By Melissa Maerz
Spin, December 2005
Liz Phair has always been the type of singer you’d bring home to Mom — if Mom were a trash-talking sexpert. But now that even Britney’s become a MILF, Phair’s gone the family-values route. On her new album, Somebody’s Miracle, the 38-year-old mother of an eight-year-old soapboxes against alcoholism, laments the divorce wrecks lives, and calls out to the Lord. We asked her if he ever called back.
You talk to God on “Wind and the Mountain”. Have you turned religious?
My dad’s an atheist doctor. He’s worked with AIDS patients, so it’s disturbing to hear him say, “There’s nothing after you die.” I’ve never been able to sit happily in church, but i pray every night. It’s not like God seizes me and says, “Liz, you know what you have to do.” I don’t get my prayers answered directly. But I get strength.
Your new songs emphasize marriage and family. As the American public gets more conservative, do you tailor your music to match it?
I don’t think my music is more conservative; I’m just less preoccupied with tearing other people’s ideas down. Having kids teaches you to adapt to people you might not have much in common with. One of my friends is a Republican who took her kids out of school to drive them to the Reagan Memorial. I’m against Bush, but I think he’d be a good person to have over for dinner.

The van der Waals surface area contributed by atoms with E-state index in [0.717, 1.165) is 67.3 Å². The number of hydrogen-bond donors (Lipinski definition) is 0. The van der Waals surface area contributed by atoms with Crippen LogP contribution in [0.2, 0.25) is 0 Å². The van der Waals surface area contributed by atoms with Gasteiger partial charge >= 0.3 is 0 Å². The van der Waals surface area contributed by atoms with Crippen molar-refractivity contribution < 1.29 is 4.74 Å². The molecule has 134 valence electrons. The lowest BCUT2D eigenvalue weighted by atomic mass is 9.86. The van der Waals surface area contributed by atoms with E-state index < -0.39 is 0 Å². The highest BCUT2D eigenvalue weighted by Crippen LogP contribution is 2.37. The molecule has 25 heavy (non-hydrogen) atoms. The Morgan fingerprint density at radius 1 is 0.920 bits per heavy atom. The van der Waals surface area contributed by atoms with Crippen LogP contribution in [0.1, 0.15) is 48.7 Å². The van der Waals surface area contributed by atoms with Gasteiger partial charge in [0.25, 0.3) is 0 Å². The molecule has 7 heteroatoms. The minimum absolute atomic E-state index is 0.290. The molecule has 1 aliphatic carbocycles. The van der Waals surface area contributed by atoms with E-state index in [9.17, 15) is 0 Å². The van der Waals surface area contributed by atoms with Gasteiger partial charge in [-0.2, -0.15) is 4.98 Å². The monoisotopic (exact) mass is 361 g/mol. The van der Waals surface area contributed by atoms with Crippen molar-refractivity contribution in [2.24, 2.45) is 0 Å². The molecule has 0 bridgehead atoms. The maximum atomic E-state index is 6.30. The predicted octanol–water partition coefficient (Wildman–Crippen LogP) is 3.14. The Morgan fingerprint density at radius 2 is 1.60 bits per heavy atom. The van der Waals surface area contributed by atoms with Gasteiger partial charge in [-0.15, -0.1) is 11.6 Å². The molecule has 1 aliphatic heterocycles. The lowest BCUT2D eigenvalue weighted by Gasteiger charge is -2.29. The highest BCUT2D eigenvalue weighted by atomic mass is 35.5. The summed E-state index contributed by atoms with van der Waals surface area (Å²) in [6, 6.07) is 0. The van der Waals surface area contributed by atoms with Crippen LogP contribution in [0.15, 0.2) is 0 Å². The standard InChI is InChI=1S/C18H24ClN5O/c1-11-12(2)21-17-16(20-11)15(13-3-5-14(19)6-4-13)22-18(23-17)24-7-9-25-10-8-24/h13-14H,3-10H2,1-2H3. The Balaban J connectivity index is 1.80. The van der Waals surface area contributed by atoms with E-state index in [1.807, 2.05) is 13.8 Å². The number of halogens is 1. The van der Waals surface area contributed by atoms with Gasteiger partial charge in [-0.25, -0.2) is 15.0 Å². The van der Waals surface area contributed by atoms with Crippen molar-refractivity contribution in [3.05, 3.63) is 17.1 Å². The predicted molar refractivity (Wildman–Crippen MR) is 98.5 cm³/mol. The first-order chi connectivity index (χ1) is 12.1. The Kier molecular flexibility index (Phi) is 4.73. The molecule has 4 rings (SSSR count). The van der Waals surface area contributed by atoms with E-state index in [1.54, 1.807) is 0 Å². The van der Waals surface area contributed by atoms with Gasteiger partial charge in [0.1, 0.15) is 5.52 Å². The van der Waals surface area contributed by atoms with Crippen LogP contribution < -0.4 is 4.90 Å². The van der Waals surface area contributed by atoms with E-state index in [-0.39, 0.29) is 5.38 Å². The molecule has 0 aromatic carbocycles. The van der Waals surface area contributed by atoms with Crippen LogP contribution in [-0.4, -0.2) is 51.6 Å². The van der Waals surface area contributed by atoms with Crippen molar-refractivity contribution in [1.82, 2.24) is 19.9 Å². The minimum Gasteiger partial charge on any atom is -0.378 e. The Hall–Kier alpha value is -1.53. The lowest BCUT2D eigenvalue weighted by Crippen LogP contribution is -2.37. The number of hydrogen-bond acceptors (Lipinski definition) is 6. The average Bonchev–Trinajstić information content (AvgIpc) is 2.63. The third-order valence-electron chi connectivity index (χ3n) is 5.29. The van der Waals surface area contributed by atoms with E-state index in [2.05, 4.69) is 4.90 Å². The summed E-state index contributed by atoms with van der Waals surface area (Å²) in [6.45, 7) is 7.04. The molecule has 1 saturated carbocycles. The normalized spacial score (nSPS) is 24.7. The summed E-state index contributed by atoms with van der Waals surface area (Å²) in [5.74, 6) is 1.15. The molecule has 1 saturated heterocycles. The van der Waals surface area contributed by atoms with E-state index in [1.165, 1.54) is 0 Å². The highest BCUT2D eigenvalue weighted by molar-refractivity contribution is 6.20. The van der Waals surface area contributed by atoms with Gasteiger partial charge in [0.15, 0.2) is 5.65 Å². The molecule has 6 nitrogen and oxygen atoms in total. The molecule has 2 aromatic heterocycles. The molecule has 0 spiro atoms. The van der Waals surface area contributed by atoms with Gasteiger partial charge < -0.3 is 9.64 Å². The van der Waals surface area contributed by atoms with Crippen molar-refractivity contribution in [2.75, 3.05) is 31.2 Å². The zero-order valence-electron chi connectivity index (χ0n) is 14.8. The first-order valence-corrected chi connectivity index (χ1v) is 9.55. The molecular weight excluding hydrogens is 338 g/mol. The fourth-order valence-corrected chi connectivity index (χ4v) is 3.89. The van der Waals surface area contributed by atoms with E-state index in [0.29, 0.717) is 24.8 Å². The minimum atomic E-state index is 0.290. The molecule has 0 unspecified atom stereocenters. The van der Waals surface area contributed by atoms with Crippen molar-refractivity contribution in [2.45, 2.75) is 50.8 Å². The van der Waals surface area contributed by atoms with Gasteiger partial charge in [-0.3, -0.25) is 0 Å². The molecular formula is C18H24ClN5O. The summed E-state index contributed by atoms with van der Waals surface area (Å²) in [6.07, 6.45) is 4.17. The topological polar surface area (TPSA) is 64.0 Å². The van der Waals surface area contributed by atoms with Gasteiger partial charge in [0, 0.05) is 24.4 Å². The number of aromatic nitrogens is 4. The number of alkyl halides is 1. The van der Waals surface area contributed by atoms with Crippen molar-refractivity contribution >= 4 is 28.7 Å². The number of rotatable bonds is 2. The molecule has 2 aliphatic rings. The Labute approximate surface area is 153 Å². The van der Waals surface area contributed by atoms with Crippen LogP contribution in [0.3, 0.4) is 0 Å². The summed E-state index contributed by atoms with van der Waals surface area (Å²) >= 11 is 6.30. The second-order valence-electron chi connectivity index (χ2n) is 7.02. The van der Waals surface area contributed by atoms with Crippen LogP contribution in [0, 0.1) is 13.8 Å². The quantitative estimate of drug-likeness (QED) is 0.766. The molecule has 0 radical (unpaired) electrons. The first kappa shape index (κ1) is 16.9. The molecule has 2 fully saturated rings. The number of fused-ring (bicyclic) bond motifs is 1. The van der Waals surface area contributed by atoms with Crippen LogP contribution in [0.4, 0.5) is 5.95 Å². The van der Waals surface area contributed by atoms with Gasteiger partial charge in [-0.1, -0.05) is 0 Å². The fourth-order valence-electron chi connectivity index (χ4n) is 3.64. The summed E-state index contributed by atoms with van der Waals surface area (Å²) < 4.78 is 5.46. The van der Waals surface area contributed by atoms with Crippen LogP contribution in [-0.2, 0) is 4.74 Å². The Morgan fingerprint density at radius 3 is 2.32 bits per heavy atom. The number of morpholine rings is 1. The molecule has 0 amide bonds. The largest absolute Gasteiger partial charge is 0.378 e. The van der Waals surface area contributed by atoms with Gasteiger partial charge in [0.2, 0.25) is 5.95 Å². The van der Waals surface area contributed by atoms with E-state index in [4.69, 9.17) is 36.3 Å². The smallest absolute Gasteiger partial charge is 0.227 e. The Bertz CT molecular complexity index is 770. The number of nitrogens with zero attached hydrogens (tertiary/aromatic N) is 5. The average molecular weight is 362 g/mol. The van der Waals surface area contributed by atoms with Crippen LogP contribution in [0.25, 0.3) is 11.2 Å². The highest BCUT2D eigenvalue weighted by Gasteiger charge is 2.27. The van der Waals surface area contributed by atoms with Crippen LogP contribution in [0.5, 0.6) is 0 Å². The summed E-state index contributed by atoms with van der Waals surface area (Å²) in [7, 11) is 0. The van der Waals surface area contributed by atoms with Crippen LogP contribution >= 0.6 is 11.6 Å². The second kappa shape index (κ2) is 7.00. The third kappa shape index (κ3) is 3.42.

In “Stars and Planets”, you tell young women that being a pop star isn’t about glamour. Do you really believe that?
I thought about this when I was on The Tonight Show. Sheryl Crow invited me to sing with her. I had nothing to do that week but pick out my outfit. When I got there all dressed up, she was looking at me like, “Ah shit.” I should have put attention on her music, not my outfit. I’ll never forget that lesson. Pop isn’t about teaching a pretty girl to sing; it’s about finding someone who can share human things through her music, then trying to make her look better.
You sing, “Two more years, then I’ll go back to school.” If this record fails, will you be college-bound?
If this record, and the next one don’t do well, I’ll just get fired. Maybe I’d write a book or go into photography. I’ve always wanted to be an important artist in some area — it doesn’t have to be music. But until then, I’ll keep working.
5 Things You Didn’t Know About Liz Phair
- Miracle was inspired by Stevie Wonder’s Songs in the Key of Life.
- Independence Day is a favorite movie of hers.
- She wants to write a feminist handbook with actress Robin Tunney.
- She says she doesn’t make enough money to buy the house she is living in.
- She’s currently reading Lao-tzu’s Tao Te Ching.
Featured Image: Liz Phair photographed by Kevin Mazuri